shifting


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shifting

[′shift·iŋ]
(geology)
The movement of the crest of a divide away from a more actively eroding stream (as on the steeper slope of an asymmetric ridge) toward a weaker stream on the gentler slope.
References in classic literature ?
Restless, shifting, fugacious as time itself is a certain vast bulk of the population of the red brick district of the lower West Side.
He was sure that since her disappearance from home this great, water-girt city held her somewhere, but it was like a monstrous quicksand, shifting its particles constantly, with no foundation, its upper granules of to-day buried to-morrow in ooze and slime.
Phase Shifting Transformers for Power Transmission - Global Market Size, Average Pricing, Equipment Market Share and Competitive Landscape Analysis to 2020
This rule permits the shifting of costs from the producing party to the requesting party.
For LuK, these gearbox variants comprise its XSG family that embraces Electronic Clutch Management (ECM), which dispenses with the clutch pedal, the Auto Shift Gearbox (ASG), where the actual gear shifting is automated, and the Uninterrupted Shift Gearbox (USG), where a partial filling of the torque interruption during a gearshift is achieved with an additional clutch.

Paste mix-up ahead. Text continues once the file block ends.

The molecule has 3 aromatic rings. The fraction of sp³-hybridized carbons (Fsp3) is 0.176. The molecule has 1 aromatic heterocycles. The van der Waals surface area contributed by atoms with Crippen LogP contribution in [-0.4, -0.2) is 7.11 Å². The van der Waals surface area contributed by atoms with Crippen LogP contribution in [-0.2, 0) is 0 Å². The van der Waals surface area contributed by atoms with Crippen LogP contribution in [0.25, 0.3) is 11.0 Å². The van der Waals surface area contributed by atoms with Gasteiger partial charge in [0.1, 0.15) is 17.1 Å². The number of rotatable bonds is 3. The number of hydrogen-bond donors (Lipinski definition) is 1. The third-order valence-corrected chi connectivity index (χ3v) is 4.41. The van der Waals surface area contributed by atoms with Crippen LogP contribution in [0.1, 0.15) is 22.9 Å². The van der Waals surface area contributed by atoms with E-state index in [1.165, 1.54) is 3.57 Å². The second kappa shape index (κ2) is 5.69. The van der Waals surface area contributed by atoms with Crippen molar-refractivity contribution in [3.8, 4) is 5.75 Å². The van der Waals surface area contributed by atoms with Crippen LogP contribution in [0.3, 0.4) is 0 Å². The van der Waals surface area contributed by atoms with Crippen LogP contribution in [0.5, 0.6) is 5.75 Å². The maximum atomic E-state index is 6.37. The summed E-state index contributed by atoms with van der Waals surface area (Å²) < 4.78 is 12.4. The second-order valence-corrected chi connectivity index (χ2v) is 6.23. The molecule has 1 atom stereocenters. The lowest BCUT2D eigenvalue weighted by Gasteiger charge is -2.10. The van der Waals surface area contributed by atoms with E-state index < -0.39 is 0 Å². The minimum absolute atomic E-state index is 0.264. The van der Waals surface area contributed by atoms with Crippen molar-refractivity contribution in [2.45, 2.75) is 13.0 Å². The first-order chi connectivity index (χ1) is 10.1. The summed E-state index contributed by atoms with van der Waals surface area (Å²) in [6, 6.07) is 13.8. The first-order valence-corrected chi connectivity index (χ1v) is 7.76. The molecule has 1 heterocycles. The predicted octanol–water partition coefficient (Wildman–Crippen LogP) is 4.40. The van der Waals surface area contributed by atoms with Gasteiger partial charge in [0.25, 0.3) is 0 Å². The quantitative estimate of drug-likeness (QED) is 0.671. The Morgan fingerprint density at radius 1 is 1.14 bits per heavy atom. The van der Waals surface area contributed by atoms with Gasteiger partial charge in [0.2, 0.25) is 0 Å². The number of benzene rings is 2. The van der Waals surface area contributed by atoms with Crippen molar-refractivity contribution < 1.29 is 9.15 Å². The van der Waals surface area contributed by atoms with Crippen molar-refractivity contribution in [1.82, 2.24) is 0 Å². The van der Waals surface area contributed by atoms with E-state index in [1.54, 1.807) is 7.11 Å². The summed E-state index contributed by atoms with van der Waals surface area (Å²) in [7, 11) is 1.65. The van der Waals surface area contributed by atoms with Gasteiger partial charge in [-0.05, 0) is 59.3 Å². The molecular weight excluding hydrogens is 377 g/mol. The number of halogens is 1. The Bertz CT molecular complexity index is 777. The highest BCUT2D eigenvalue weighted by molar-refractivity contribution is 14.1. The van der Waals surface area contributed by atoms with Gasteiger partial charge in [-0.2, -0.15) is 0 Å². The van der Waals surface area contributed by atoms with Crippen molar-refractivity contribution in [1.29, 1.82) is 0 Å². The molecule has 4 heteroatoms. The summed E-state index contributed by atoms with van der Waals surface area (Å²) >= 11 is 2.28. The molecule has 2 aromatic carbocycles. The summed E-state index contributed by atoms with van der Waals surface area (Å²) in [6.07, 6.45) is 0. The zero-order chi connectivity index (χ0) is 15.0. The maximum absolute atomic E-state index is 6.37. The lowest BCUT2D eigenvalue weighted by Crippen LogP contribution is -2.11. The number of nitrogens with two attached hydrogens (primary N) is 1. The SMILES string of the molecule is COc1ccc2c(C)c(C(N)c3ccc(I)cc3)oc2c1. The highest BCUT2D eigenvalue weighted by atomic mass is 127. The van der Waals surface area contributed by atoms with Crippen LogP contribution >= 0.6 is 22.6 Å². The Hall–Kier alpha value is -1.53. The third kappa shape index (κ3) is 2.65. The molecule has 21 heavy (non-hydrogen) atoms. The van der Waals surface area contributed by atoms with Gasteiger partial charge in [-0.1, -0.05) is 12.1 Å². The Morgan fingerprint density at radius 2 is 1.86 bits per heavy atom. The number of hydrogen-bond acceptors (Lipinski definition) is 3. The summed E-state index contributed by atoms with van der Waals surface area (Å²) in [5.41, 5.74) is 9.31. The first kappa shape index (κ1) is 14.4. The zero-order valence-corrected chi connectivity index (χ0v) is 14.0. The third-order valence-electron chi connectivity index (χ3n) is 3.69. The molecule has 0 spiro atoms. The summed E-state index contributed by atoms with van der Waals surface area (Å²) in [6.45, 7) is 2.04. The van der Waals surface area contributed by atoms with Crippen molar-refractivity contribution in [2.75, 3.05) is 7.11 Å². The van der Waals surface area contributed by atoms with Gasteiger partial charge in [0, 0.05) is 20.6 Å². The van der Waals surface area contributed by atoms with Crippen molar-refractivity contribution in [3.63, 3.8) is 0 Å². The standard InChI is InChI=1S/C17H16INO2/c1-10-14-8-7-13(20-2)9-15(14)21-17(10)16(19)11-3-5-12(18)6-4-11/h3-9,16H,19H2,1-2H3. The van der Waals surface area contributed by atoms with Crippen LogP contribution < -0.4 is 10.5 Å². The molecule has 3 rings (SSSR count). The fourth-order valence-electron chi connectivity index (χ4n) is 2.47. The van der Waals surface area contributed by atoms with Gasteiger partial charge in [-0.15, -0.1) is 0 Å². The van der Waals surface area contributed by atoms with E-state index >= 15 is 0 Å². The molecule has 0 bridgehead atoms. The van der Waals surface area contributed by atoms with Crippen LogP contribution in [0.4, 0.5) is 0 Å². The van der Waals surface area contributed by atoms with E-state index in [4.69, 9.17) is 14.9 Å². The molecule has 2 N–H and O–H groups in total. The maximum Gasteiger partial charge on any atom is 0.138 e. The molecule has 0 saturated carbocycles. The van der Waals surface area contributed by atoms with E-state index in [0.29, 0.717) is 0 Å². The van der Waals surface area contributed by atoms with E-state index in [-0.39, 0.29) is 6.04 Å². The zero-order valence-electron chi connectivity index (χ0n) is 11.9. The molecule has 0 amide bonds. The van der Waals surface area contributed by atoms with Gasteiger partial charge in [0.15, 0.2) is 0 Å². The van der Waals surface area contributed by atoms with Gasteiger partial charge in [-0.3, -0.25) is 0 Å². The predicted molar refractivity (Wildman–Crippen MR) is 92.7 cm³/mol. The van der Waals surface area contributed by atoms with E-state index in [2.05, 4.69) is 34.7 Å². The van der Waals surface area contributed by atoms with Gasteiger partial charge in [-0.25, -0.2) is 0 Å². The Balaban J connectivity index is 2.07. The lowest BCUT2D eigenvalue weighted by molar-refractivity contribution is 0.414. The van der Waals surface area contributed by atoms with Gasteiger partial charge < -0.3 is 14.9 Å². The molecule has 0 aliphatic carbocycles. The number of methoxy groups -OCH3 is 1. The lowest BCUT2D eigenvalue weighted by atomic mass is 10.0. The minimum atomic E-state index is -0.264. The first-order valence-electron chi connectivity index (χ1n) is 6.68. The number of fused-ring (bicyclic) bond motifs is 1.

Durning says tax shifting may be a long haul, but it's well worth the fight.
For example, if shifting the burden were to reduce voluntary compliance by as little as one percent, there would be a $10 billion annual decrease in tax revenues -- revenues that would have to be made up by honest taxpayers.
6 percent federal bracket, you'll find that shifting income reduces the phaseout of exemptions and itemized deductions, so deductions will increase as income is reduced.
The Tax Court disagreed with the Service and held in each case that risk shifting and risk distribution had been accomplished through the pooling of related and unrelated risks; therefore, the premiums paid by the corporations affiliated with the captive insurance company were deductible.
Wolf suggested at the time that the shifting mechanism could emerge physically from partially synchronized, or coherent, fluctuations in the wavelengths of light emitted from the countless individual atomic and molecular "microlamps" that make up such a source.
17) to Brigham and Women's Hospital in Boston for a method of rapidly shifting an individual's circadian rhythm to a pre-determined schedule.